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Lyon

Country
France
State
Rhone
City
Lyon
Type of Location
Multiple
About Location

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Places to Visit
How to Reach

By plane

Lyon's Saint-Exupery Airport (IATA: LYS)(formerly known as Satolas), some 25 km east of Lyon, is a rapidly developing airport. It still hosts few intercontinental flights, but can easily be reached via a European hub (Paris, London, Frankfurt...). Air France serves most airports in France and major European airports. EasyJet serves a number of destinations in Europe, including London, Berlin, Rome and Madrid, along with a few domestic destinations which are not easily reached by train (Bordeaux, Toulouse, Nice). Most other major European airlines also operate flights between Lyon and their respective hubs.

By train

From the rest of France, train is generally the most convenient way to reach the city, except for some regions, the Southwest for example. Lyon has three main train stations serving national and regional destinations:
Perrache (M/T: Perrache) is the historical station. It is just a short walk away from Place Bellecour and generally more handy if you are staying in the city centre.
Part-Dieu station (M/T: Part-Dieu) was opened with the first TGV line in 1981. It is in the heart of Lyon's main business district.
Saint-Exupéry (the station is outside the city and serves the airport).

By bus

International bus services are operated by Eurolines to and from Perrache station
 

Key places to visit
Lyon Cathedral, St Jean Cathedral, Rue St Jean, Parc de la Tete d'Or, Botanical Garden Lyon, Church of St. Bonaventure, Church of St. Nizier


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Places to Visit

Lyon Cathedral

Lyon Cathedral is a Roman Catholic cathedral in Lyon, France, the seat of the Archbishop of Lyon.It was founded by Saint Pothinus and Saint Irenaeus, the first two bishops of Lyon. The cathedral is also known as a "Primatiale" because in 1079 the Pope granted to the archbishop of Lyon the title of Primate of All the Gauls with the legal supremacy over the principal archbishops of the kingdom.

St Jean Cathedral

Officially, the cathedral is dedicated to both St John the Baptist (St Jean-Baptiste) and St Stephen (St Etienne) and has the title of primatiale because the Bishop of Lyon has the honorary title of Primat des Gaules. Built between 1180 and 1480, it is mostly of Gothic style with Romanesque elements; the oldest parts are the chancel and the lateral chapels, and as one goes towards the facade, the style becomes more and more Gothic. The cathedral hosts a spectacular astronomical clock originally built in the 14th century but modified later. It is especially worth seeing when the bells ring, daily on the hour from noon-4PM. Over the main door, the rose window, known as the "Lamb rose window", is an admirable work of art depicting the life of St Stephen and St John the Baptist. Free, appropriate dress required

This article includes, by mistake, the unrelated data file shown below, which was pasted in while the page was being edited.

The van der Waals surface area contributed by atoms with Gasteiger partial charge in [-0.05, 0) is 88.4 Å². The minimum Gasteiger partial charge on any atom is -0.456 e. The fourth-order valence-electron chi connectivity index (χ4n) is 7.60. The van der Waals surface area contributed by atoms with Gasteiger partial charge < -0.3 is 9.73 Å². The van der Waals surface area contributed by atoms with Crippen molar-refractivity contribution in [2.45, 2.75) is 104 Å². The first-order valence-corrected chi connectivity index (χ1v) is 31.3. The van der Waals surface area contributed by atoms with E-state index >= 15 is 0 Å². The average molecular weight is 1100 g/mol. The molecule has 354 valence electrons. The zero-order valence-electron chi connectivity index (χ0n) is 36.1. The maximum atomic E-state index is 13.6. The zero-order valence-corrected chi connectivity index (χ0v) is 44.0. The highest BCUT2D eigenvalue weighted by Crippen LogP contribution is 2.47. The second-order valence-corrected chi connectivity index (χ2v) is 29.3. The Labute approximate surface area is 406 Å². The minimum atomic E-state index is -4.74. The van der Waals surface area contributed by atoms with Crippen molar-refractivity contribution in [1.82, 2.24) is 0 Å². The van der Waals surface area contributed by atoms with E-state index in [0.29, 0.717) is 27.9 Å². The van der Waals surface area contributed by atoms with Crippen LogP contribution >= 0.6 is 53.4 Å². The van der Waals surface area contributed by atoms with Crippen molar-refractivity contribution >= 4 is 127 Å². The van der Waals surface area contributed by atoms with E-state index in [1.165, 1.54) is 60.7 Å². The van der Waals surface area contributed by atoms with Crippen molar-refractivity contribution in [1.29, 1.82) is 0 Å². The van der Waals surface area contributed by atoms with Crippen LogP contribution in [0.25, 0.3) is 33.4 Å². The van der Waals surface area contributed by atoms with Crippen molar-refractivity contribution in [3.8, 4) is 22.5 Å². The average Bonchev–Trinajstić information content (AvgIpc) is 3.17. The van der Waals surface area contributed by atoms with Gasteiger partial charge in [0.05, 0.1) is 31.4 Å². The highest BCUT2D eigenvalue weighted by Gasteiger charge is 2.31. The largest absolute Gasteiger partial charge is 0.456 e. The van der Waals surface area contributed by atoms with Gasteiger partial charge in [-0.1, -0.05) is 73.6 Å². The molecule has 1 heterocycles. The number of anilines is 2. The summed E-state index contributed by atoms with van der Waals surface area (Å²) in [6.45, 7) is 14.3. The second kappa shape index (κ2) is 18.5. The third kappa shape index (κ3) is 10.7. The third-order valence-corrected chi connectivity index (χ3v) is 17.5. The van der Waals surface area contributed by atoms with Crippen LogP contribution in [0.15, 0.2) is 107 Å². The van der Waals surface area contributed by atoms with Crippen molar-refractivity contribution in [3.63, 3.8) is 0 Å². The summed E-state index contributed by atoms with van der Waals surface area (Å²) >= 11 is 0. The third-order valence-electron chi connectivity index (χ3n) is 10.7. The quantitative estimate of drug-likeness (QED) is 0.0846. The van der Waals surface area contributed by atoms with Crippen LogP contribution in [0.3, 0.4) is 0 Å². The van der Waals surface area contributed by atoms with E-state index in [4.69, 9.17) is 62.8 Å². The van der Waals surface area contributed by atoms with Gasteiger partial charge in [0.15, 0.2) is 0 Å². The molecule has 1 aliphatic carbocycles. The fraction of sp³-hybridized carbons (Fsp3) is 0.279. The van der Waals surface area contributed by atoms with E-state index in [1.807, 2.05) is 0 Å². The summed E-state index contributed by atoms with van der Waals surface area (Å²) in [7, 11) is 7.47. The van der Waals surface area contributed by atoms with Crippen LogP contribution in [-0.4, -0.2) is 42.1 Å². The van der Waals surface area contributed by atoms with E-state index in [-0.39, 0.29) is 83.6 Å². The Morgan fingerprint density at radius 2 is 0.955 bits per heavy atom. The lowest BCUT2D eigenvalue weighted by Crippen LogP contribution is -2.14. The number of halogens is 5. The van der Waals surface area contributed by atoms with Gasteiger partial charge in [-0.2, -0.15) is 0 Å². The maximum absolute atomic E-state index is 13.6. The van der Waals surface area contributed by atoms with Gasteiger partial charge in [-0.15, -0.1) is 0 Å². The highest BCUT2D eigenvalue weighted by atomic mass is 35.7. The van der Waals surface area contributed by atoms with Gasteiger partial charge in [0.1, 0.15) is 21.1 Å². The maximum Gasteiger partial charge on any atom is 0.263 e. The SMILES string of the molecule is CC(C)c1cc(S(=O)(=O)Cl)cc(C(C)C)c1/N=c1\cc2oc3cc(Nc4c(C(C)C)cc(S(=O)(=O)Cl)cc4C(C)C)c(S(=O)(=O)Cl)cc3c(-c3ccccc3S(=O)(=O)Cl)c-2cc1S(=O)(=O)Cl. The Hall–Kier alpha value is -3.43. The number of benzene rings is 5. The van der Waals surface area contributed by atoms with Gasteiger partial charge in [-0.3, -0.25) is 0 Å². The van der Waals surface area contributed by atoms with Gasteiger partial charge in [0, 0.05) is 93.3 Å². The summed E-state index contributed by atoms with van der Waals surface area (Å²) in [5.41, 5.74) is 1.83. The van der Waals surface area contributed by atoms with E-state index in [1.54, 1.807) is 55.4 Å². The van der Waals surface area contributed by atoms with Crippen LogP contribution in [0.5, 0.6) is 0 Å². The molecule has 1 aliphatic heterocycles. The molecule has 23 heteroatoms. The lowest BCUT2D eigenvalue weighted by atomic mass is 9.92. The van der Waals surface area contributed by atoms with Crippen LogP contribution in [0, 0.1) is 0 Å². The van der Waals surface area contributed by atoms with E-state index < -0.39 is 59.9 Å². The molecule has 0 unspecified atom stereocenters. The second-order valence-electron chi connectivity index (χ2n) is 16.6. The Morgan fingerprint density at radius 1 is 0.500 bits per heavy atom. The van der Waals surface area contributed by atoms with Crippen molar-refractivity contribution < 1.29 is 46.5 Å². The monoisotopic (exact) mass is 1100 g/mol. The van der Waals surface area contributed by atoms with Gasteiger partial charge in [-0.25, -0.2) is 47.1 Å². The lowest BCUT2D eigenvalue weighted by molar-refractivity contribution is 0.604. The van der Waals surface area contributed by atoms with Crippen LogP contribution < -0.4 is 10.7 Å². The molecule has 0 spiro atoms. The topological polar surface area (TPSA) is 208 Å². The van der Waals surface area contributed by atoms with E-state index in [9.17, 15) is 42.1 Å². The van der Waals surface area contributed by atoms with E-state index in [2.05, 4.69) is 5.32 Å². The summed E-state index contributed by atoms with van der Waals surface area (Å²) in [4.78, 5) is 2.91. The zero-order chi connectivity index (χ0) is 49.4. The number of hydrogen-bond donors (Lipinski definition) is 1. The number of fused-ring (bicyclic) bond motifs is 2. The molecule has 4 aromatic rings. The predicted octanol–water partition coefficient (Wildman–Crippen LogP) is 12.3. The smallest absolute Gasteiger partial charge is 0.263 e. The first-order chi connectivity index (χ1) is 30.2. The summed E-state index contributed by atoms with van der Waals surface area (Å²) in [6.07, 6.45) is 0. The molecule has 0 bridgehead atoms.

Rue St Jean

This cobblestone pedestrian street is the main axis of the area. It is full of souvenir shops and restaurants mainly intended for tourists. Local people are aware that real good bouchons are extremely rare here. On a sunny Sunday afternoon, it may be hard to walk because of the crowd of both locals and tourists. You can also check out the more quiet rue des Trois Maries which runs parallel to rue St Jean, between place de la Baleine and rue du Palais de Justice.

Parc de la Tete d'Or

Parc de la Tête d'Or (literally, Park of the Golden Head), in central Lyon, is an urban park in France, with 117 hectares (290 acres) it is 8.5 times smaller than bois de Vincennes in Paris. Located in the 6th arrondissement, it features a large lake on which boating takes place during the summer months. Due to the relatively small number of other parks in Lyon, it receives a huge number of visitors over summer, and is a frequent destination for joggers and cyclists. At the northern end of the park, there is a small zoo, with giraffes, elephants, tigers and other animals. There is also sporting equipment, such as a velodrome, boules court, mini-golf, horse riding, and even a miniature train.

Botanical Garden Lyon

The Jardin botanique de Lyon (8 hectares), also known as the Jardin botanique du Parc de la Tête d'Or, is a municipal botanical garden located in the Parc de la Tête d'Or, Lyon, Rhône, Rhône-Alpes, France. It is open weekdays without charge.
The garden was established in 1857 as a successor to earlier botanical gardens dating to 1796, and now describes itself as France's largest municipal botanical garden. Today it contains about 15,000 plants, including 3500 plants of temperate regions, 760 species of shrubs, a hundred species of wild roses, 750 varieties of historical roses, 200 varieties of peonies recognized by the Conservatoire Français des Collections Végétales Spécialisées (CCVS), 1800 species of alpine plants, 50 varieties of water lilies, and 6,000 species in its greenhouses.

Church of St. Bonaventure

The Church of St. Bonaventure glise Saint-Bonaventure is one of the churches of the quarter Presqu'île, located on the Place des Cordeliers, in the 2nd arrondissement of Lyon. This is the only medieval building not demolished after the creation of the rue Impériale (now rue de la République), under the Second Empire by the prefect Claude-Marius Vaïsse.

Church of St. Nizier

The Church of St. Nizier is a church of the city of Lyon, France, located in the Presqu'île, in the 2nd arrondissement of Lyon. Its address is rue de Brest and it is between the Place des Terreaux and the Place des Jacobins. Its name refers to Nicetius of Lyon, a bishop of the city during the 6th century.
 

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